Deadly but tricky to fly, suicide drones have Ukraine putting thousands of soldiers through pilot training
Private schools are churning out troops who can use hobbyist racing quadcopters as deadly loitering munitions.
As Ukraine leans on suicide drones to wear down Russia’s invading forces, private, civilian-run training schools are working to supply the Ukrainian army with thousands of pilots.
That’s no mean feat. The drones are extremely hard to fly, requiring weeks of training before a pilot is ready to fight on the front line.
“The chance that you will literally fly into a wall during training is higher” than with other types of drones, said Ihor Dvoretskyi, a project manager with Ukraine’s Defense Ministry who also volunteers with Victory Drones, one of the country’s largest drone education centers.
More formally known as loitering munitions, suicide drones have emerged as a key weapon of the war, with both sides using them in large numbers. Some are sophisticated, purpose-built munitions, but many are hobbyist racing drones adapted to serve as flying improvised explosive devices. Such drones are also known as first-person view (FPV) drones, after the goggles used to fly them.
“In every area, they’re using FPV drones,” said Yehor Cherniev, deputy chairman of the Ukrainian parliament’s Committee on National Security, Defence and Intelligence. “They’re a cheap weapon, and a weapon that сan be used en masse.”
But it takes longer to learn to fly them than, say, the hardware-and-software-stabilized photography quadcopters used across Ukraine’s frontline to coordinate artillery.
“You are literally flying this drone like it was a Cessna [plane] from the 1960s,” said Dvoretskyi.
To simplify the task, FPV drones typically fly in airborne teams with photography drones that sport a wider range of view and advanced zoom lenses. The operators of the photo drones mark the GPS coordinates of Russian vehicles and soldiers for the FPV pilots.
“FPV drones can’t exist without [photography drones],” said Anton Frolov, the lead instructor at the Kruk drone-operator school in Kyiv.
Highly motivated students can become good FPV pilots in around 30 days, with pilots learning theoretical knowledge, flying, and even how to repair drones in that time period, according to Maria Berlinska, the founder of Victory Drones.
In addition to pilot training, VIctory Drones runs a vast web of other resources, including seminars on drones, education on how to assemble FPV drones, and courses in using battlefield intelligence software programs like Ukraine’s homegrown Kropiva program.
Berlinska, a longstanding advocate for Ukrainian women’s role in the military, also launched an initiative to train female drone pilots.
“This is a technological war,” she said. “It’s not so important to be very physically strong, you have to be strong in your mind.”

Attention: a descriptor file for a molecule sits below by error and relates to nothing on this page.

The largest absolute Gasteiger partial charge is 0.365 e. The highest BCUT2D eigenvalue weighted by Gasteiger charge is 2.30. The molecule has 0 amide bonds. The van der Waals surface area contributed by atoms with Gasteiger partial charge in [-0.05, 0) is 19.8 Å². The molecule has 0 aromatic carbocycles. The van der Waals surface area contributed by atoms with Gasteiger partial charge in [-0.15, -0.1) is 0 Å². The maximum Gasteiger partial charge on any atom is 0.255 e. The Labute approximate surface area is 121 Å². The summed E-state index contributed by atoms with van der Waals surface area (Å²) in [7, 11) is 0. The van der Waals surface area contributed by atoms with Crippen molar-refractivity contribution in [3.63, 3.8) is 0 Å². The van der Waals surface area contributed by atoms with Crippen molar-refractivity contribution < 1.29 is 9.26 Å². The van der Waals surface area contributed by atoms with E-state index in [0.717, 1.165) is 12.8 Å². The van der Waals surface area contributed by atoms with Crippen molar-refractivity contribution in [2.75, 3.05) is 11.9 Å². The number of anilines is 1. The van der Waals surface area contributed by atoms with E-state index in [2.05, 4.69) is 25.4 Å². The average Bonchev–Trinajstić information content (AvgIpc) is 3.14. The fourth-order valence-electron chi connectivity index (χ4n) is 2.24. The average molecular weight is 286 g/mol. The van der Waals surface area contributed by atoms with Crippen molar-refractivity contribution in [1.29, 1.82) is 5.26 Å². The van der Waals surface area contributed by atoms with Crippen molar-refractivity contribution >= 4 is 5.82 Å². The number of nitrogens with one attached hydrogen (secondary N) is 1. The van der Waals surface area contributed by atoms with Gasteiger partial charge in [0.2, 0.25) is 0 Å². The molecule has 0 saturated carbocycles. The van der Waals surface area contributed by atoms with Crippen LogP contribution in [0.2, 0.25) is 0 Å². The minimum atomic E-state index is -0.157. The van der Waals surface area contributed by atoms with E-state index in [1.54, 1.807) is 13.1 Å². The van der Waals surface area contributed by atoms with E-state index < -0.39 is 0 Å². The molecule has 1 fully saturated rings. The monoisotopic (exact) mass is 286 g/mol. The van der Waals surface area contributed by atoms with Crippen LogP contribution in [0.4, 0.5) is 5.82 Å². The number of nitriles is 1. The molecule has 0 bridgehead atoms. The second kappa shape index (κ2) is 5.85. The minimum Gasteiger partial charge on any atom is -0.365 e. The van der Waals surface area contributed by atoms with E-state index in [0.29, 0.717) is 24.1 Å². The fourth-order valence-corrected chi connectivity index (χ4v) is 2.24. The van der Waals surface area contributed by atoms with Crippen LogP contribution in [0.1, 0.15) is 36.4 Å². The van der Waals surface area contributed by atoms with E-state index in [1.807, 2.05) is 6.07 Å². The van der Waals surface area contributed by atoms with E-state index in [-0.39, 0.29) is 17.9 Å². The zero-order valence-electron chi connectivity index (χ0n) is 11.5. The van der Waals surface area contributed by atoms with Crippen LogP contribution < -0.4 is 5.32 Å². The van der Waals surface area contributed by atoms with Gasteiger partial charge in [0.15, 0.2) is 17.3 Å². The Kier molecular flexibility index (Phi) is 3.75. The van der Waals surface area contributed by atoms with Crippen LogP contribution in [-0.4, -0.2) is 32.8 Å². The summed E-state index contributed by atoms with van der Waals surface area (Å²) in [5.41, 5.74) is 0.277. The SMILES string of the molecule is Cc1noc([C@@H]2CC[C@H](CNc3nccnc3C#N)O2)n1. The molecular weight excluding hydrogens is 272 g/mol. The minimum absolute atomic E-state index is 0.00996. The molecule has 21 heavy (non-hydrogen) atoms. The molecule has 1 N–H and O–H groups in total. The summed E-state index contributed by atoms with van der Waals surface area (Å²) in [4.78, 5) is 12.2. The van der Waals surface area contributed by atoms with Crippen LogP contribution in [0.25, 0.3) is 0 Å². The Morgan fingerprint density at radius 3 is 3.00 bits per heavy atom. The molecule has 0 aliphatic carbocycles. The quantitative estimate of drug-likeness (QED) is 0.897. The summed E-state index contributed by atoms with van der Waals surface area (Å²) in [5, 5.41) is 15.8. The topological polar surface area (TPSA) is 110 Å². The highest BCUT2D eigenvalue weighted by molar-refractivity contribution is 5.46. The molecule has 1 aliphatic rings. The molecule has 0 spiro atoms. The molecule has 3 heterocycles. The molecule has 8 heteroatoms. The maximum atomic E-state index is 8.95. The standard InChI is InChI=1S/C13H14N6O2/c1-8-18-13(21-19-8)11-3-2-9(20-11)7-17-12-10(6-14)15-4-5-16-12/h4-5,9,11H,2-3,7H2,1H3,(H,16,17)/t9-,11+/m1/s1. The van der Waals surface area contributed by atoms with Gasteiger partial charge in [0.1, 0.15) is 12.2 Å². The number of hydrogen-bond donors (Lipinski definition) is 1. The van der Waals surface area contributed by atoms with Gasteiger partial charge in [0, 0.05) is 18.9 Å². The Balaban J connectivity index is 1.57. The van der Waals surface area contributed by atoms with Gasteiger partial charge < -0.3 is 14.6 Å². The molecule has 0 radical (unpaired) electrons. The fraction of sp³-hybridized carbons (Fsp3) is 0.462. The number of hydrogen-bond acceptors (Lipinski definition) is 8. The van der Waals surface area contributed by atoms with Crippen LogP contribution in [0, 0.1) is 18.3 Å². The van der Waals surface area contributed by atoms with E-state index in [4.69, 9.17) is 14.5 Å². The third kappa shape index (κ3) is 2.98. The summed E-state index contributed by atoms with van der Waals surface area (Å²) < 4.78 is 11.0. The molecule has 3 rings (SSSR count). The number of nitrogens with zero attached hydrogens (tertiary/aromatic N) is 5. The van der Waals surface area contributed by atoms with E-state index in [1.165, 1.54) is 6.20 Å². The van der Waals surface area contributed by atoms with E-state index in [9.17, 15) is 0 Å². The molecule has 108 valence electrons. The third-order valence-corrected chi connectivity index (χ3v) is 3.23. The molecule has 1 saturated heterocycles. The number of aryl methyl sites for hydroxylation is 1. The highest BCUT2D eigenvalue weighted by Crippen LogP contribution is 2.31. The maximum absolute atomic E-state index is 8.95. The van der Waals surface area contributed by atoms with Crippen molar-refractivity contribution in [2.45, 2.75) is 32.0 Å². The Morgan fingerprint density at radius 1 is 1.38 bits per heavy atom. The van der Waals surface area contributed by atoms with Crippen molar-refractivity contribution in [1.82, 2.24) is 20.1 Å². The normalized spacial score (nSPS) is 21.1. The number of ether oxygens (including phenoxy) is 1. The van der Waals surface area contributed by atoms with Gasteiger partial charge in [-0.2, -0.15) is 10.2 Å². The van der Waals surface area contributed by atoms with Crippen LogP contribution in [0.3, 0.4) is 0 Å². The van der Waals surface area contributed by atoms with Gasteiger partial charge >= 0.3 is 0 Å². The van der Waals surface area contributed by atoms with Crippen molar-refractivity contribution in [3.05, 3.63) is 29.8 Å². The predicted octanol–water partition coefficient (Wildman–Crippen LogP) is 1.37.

Training at Kruk runs slightly shorter, clocking in at two weeks. Frolov said the training has been compressed to accommodate the needs of the war. The Kruk course includes several hours on how to build FPV drones.
Frolov said students start by using flight simulators similar to what’s available on video game site Steam. They then move onto field exercises, with students practicing strikes on a fridge-sized robot driving at around 10 miles an hour.
The most talented pilots are used to playing computer games, he said. People with “PlayStation experience” do better, Dvoretskyi agreed.
In the last ten months, Victory Drones has prepared a thousand FPV pilots, making a total of 38,000 graduates in the school’s various programs. Berlinska said. Kruk has trained around 800 FPV pilots at a rate of 80 a month, for a total of 3,300 drone pilot graduates.
Berlinska estimates the country needs 10,000 FPV pilots in its one million-strong military. It’s unclear how many drone pilots are currently trained, given that training is done at civilian-run training centers, like Kruk and Victory Drones.
Everyone, though, needs to have some level of familiarity with FPV drones, said Berlinska. “Ideally, every soldier could use a drone like they could a rifle.”
Ukraine’s efforts, as is typical for the cash-strapped country, are constrained by finances, especially given the time-consuming process for training FPV pilots.
Such centers may receive funding from Ukraine’s government. Frolov said that Kruk had received government funding but that it had ended, leaving them to support operations through fundraising activity.
“It’s a tough time for us,” he said.
With more money, Berlinska said Victory Drones could expand training, and add in more training to focus on electronic warfare. The cost of training a soldier on quadcopters is around $35, while the cost of training an FPV pilot is six to seven times that cost, she said.
The school also hopes to expand training for rescue teams. “We know that this winter there will be a lot of missile attacks against civilian infrastructure,” said Berlinska. “We’d like to train rescue teams on how to find people under the debris.”